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From: Adrian Roitberg <roitberg.ufl.edu>

Date: Thu, 20 Aug 2015 12:41:52 -0400

I am also confused as to why your TOTAL charge is not the same as the

sum of H and G charges... Unless you are changing the number of ions,

which would make it very hard to compute what you are trying to compute.

adrian

On 8/20/15 10:09 AM, Investigador Química wrote:

*> Dear Jason, thank you for your kind and clear explanation.
*

*> You are right. For the three isolated and solvated systems generated using
*

*> "solvateoct TIP3PBOX 11" we have:
*

*>
*

*> Box (x=y=z) triangulated 3-points waters sum of charges
*

*>
*

*> H-G 64,477 6598 -0.99950000
*

*> H 51,248 3254 -0.16460000
*

*> G 37,612 1321 -0.03280000
*

*>
*

*> My problem is how can I run the simulations with the water counts exactly
*

*> matched between the bound and unbound simulations?
*

*>
*

*> In AMBER tutorial 21 the following values are used for
*

*> water_tleap.in: solvatebox structure TIP3PBOX 16.50 iso
*

*> b2_tleap.in: solvatebox guest TIP3PBOX 13.16 iso
*

*> CB7_tleap.in: solvatebox host TIP3PBOX 10.18 iso
*

*> CB7_b2_tleap.in: solvatebox b2host TIP3PBOX 9.91 iso
*

*>
*

*> and manually they removed waters over 1500.
*

*>
*

*> In my case I do'nt know how to choose the appropriated number of waters or
*

*> the numbers of the
*

*> TIP3PBOX Nr? iso
*

*>
*

*> Could you please help me?
*

*>
*

*> Thank you for your help and time!
*

*>
*

*> Best regards
*

*>
*

*> 2015-08-19 11:18 GMT-04:00 Jason Swails <jason.swails.gmail.com>:
*

*>
*

*>> On Wed, 2015-08-19 at 10:43 -0400, Investigador Química wrote:
*

*>>> Dear Jason, thank you for your kind explanation. I recognize my first
*

*>>> question was not fortunate. Please let me to explain my question.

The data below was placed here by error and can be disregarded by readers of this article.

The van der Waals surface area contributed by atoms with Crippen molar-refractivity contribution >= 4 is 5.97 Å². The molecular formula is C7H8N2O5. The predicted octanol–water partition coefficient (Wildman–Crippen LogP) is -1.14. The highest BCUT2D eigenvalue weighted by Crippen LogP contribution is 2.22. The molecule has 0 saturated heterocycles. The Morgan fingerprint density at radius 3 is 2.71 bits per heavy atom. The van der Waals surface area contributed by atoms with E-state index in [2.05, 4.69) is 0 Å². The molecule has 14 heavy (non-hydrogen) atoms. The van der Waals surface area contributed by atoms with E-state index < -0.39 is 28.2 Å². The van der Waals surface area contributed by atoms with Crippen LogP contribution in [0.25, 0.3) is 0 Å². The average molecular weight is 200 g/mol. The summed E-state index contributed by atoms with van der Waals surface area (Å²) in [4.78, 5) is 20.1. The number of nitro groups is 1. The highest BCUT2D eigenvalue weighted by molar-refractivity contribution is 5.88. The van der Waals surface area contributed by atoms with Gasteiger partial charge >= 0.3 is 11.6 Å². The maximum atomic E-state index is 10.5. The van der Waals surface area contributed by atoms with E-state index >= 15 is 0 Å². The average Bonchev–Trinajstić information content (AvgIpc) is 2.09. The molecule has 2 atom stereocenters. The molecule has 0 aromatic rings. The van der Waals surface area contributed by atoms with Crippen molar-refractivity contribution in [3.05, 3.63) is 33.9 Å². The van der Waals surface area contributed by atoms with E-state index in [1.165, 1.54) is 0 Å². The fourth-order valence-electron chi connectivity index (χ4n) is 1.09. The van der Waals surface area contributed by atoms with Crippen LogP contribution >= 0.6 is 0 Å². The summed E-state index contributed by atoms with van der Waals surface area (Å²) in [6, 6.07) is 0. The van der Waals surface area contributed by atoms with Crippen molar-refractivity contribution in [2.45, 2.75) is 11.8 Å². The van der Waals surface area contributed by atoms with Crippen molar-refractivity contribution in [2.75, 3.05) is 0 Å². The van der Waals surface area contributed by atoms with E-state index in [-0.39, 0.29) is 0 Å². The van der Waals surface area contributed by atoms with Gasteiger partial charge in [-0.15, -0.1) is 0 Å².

*

*>>> If I have the Etot for a host H, for a guest G and for the complex H-G, I
*

*>>> can calculate the interaction energy as E= E(complex H-G) - E(H) - E(G),
*

*>>> isn't?.
*

*>> Loosely speaking, yes. However, there are countless ways to do this
*

*>> wrong. For example, if the sum of the host and guest systems do not
*

*>> have exactly the same number (and *kind*) of atoms and molecules as the
*

*>> bound complex, then this energy difference is completely arbitrary (and
*

*>> meaningless). After all, energy is extensive, so you can tune the
*

*>> interaction energy to be any value you want by simply adding solvent to
*

*>> either the bound or unbound species and not to the other.
*

*>>
*

*>> There are many ways to compute the interaction energies (MM/PBSA is one
*

*>> example, and the linear response theory/linear interaction energy is
*

*>> another). Whichever you use must make sure that the only energies that
*

*>> are left after taking the difference are the interactions between the
*

*>> atoms in the host and the atoms in the guest.
*

*>>
*

*>>> If I get the energies for the three entities using solvateoct and
*

*>>> TIP3PBOX from 8 to 11 each time (for the three entities each time) I get
*

*>>> different interaction energies. Should the interaction energy best value
*

*>> be
*

*>>> the lower one?